National Constitution CenterCenturies of Citizenship: A Constitutional Timeline Exhibit
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1970-1987: We wrestle with our democratic freedoms, arguing issues old and new

June 29, 1972
The Supreme Court overturns all state death penalty laws

The electric chair and Sing Sing prison

“The Eighth and 14th Amendments cannot tolerate the infliction of a sentence of death under legal systems that permit this unique penalty to be so wantonly and so freakishly imposed.”
–Justice Potter Stewart
Furman v. Georgia

They all wrote separate opinions, but five Supreme Court Justices have agreed on one thing: because state death penalty laws are applied in an “arbitrary and capricious” way, they violate the Eighth Amendment ban on cruel and unusual punishment.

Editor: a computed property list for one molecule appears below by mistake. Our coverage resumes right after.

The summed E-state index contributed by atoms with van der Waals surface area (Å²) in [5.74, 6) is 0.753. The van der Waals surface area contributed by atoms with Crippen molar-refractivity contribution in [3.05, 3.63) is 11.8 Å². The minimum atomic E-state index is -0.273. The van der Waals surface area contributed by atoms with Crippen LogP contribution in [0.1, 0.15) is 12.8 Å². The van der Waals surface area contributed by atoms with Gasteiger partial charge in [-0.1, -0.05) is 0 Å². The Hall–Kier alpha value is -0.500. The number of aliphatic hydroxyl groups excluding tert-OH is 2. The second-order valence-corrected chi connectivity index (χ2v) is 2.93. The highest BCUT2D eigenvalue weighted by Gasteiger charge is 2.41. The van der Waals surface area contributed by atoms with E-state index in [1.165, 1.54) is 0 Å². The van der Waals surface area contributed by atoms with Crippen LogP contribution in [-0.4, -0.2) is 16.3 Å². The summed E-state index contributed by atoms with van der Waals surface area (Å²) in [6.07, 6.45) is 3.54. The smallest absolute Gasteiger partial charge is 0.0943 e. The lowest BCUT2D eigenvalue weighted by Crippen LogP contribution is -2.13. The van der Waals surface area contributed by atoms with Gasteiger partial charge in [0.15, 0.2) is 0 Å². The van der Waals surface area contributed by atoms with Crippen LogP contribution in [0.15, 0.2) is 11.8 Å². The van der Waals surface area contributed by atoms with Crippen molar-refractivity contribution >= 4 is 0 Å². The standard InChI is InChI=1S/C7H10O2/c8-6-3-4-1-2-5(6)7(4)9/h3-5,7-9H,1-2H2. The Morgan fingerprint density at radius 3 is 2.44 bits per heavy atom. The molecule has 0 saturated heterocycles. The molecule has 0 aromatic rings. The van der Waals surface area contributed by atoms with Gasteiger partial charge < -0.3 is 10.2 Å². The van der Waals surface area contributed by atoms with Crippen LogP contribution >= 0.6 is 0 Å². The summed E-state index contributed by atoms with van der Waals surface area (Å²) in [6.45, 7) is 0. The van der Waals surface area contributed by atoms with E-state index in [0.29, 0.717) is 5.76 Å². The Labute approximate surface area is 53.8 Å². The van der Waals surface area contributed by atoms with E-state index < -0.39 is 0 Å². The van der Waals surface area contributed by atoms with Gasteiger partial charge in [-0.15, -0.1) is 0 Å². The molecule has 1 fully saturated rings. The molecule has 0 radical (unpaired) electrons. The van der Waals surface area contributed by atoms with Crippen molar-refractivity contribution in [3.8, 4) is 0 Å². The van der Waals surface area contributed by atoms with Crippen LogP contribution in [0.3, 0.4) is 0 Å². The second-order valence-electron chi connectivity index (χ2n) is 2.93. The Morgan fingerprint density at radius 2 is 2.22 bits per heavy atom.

The debate among the Justices mirrors the debate among citizens. Opponents say the death penalty itself is cruel and unusual. Supporters say it’s a deterrent.

Today’s decision won’t end the debate. But it will end executions until states write laws that make use of the death penalty more predictable and uniform.

Read about it in the New York times

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